Time: 20 minutes
Difficulty: Traditional headset adjustment - slightly tricky; other stuff - easy
- Traditional headset: headset spanner, large adjustable spanner
- Threadless headset: 5mm or 6mm Allen key, handlebar stem adjustment, 5mm or 6mm allen key
Two types of headsets
are commonly fitted to road bikes. Traditional headsets
have a set of bearings at the top and bottom of the head tube. They are secured by a lock nut on top of the forks and the handlebar stem slots into the fork column.
To check if your headset is too tight lift the front wheel off the ground and turn the handlebars left and right. Does the steering feel stiff or 'notchy'?
is becoming increasingly common. Introduced in the mid-1990s, initially for mountain bikes, it has filtered onto road bikes as it can save a small amount of weight and it is easier to adjust than the traditional set up. Aheadsets require a longer, unthreaded fork. The handlebar stem clamps around the fork column and tightens down to adjust the bearings in the headset. A single allen bolt in the top cap adjusts the bearings and the bearing adjustment is simply locked into place by the bolts fastening the stem to the steerer.
Traditional headset stem adjustment:
Undo the expander bolt about 5mm (this is the bolt at the top of the vertical part of the stem).
Give it a sharp knock downwards with a soft mallet to free it. The stem height can then be adjusted.
Re-tighten the bolt. Hold the front wheel between your knees and twist the bars from side to side - you don't need to use undue force - just to make sure the stem is secure. Traditional handlebar stems can easily become seized in place by rust or fusion between the stem and the fork column. It is well worth removing your handlebar stem and lightly coating it with an anti-seize grease every 6-12 months.
Threadless stem (Aheadset) adjustment:
Handlebar height is adjusted by moving spacers from under or above the stem. If sufficient adjustment is not possible this way you will need to buy a new stem of a different angle or 'rise'. To move the spacers, remove the allen bolt in the middle of the stem and the top cap completely. Loosen the allen bolts at the rear of the stem. Remove any spacers above the stem.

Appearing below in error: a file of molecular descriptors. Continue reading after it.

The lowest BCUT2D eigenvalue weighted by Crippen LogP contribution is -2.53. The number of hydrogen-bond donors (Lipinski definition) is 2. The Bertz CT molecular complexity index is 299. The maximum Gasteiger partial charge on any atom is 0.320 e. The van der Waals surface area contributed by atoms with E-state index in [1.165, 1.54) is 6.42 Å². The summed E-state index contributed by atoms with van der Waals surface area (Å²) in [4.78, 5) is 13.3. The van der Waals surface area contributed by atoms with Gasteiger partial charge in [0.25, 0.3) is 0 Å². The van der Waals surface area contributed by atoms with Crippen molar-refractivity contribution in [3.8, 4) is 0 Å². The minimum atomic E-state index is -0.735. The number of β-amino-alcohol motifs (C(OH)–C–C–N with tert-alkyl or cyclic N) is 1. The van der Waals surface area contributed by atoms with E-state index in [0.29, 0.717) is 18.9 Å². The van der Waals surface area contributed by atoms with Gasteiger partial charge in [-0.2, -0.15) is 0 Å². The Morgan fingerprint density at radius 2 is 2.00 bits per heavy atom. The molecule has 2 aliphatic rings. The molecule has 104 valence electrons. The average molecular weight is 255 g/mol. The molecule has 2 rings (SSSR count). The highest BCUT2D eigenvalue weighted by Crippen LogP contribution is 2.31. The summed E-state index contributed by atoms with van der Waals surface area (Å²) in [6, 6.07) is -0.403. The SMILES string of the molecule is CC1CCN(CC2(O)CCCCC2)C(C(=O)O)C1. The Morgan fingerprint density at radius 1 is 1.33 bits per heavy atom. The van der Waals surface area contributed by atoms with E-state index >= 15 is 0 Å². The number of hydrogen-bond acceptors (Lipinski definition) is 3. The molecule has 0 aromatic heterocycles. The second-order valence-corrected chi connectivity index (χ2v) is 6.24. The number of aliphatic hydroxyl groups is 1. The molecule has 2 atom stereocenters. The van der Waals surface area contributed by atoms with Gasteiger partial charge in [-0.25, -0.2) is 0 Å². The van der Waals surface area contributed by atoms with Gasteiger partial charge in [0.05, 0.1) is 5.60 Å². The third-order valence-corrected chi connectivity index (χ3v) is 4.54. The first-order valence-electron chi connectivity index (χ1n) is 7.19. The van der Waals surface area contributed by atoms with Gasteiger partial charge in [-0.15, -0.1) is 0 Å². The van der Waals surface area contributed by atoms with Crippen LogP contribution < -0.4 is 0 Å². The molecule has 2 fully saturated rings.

Pull firmly upwards on the bars and stem. These should slide off the fork column fairly easily. Remove the spacers below the stem if you want the bars lower. Add spacers below the stem if you want to raise the bars. Replace any spare spacers on top of the stem - do not leave any out or you won't be able to adjust the headset bearings. Refit the adjusting cap. The headset will now need adjusting - see the next section.
With either style of stem and headset, loosen the clamp bolt at the front of the stem (some stems have two bolts - loosen them both) and rotate the bars to the desired angle. Then grease and carefully re-tighten the bolt(s).
To check if your headset is too tight lift the front wheel off the ground and turn the handlebars left and right. Does the steering feel stiff or 'notchy'? If so, the headset is too tight, or it may need replacing. Check also that there isn't any 'play' in the bearings. Apply the front brake and gently rock the bike backwards and forwards. Feel with your finger at the lower headset race for movement.
To adjust a traditional headset:
Undo the top headset locknut with a large adjustable spanner or special headest spanner (these are usually slim spanners with wide 32 or 36mm jaws). Adjust the 'race' below it until so that there is no play in the bearings but ensuring the forks are free to turn. Hold this race with a headset spanner while you tighten the locknut above it. Recheck your adjustment. It may take a couple of attempts to get the correct adjustment. If your headset is very worn, it may not be possible to get adjustment perfect, in which case take your bike to a dealer to fit a new headset (this requires special tools).
On a threadless headset:
Slacken the allen bolts securing the stem to the forks one turn. Tighten the allen bolt in the adjusting cap until no play can be felt in the headset. Line up the stem with the front wheel and tighten the stem fixing allen bolts. Check that forks still turn smoothly.